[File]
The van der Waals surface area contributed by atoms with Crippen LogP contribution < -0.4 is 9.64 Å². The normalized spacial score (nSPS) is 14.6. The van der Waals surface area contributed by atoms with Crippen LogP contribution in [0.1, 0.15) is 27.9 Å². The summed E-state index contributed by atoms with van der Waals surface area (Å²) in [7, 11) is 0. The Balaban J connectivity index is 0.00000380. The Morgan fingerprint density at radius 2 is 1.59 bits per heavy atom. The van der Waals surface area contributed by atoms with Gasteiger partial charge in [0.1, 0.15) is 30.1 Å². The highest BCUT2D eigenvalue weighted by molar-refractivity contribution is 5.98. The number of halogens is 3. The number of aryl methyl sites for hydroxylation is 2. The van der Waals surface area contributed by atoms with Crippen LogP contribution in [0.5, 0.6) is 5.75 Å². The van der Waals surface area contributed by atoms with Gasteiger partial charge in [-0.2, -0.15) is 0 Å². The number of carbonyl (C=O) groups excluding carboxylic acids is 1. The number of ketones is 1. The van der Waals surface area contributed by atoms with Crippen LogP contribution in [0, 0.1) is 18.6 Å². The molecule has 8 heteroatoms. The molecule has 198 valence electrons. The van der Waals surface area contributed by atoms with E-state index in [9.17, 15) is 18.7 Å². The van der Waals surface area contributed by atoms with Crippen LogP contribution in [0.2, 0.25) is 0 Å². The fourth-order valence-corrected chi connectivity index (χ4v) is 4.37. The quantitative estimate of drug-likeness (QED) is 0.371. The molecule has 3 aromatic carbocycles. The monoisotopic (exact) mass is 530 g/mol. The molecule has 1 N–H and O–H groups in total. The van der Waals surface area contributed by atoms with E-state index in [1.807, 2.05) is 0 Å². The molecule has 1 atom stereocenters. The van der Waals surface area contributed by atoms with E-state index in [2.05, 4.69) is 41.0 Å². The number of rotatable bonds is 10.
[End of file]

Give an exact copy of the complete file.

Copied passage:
The van der Waals surface area contributed by atoms with Crippen LogP contribution < -0.4 is 9.64 Å². The normalized spacial score (nSPS) is 14.6. The van der Waals surface area contributed by atoms with Crippen LogP contribution in [0.1, 0.15) is 27.9 Å². The summed E-state index contributed by atoms with van der Waals surface area (Å²) in [7, 11) is 0. The Balaban J connectivity index is 0.00000380. The Morgan fingerprint density at radius 2 is 1.59 bits per heavy atom. The van der Waals surface area contributed by atoms with Gasteiger partial charge in [0.1, 0.15) is 30.1 Å². The highest BCUT2D eigenvalue weighted by molar-refractivity contribution is 5.98. The number of halogens is 3. The number of aryl methyl sites for hydroxylation is 2. The van der Waals surface area contributed by atoms with Crippen LogP contribution in [0.5, 0.6) is 5.75 Å². The van der Waals surface area contributed by atoms with Gasteiger partial charge in [-0.2, -0.15) is 0 Å². The number of carbonyl (C=O) groups excluding carboxylic acids is 1. The number of ketones is 1. The van der Waals surface area contributed by atoms with Crippen LogP contribution in [0, 0.1) is 18.6 Å². The molecule has 8 heteroatoms. The molecule has 198 valence electrons. The van der Waals surface area contributed by atoms with E-state index in [9.17, 15) is 18.7 Å². The van der Waals surface area contributed by atoms with Crippen LogP contribution in [0.2, 0.25) is 0 Å². The fourth-order valence-corrected chi connectivity index (χ4v) is 4.37. The quantitative estimate of drug-likeness (QED) is 0.371. The molecule has 3 aromatic carbocycles. The monoisotopic (exact) mass is 530 g/mol. The molecule has 1 N–H and O–H groups in total. The van der Waals surface area contributed by atoms with E-state index in [1.807, 2.05) is 0 Å². The molecule has 1 atom stereocenters. The van der Waals surface area contributed by atoms with E-state index in [2.05, 4.69) is 41.0 Å². The number of rotatable bonds is 10.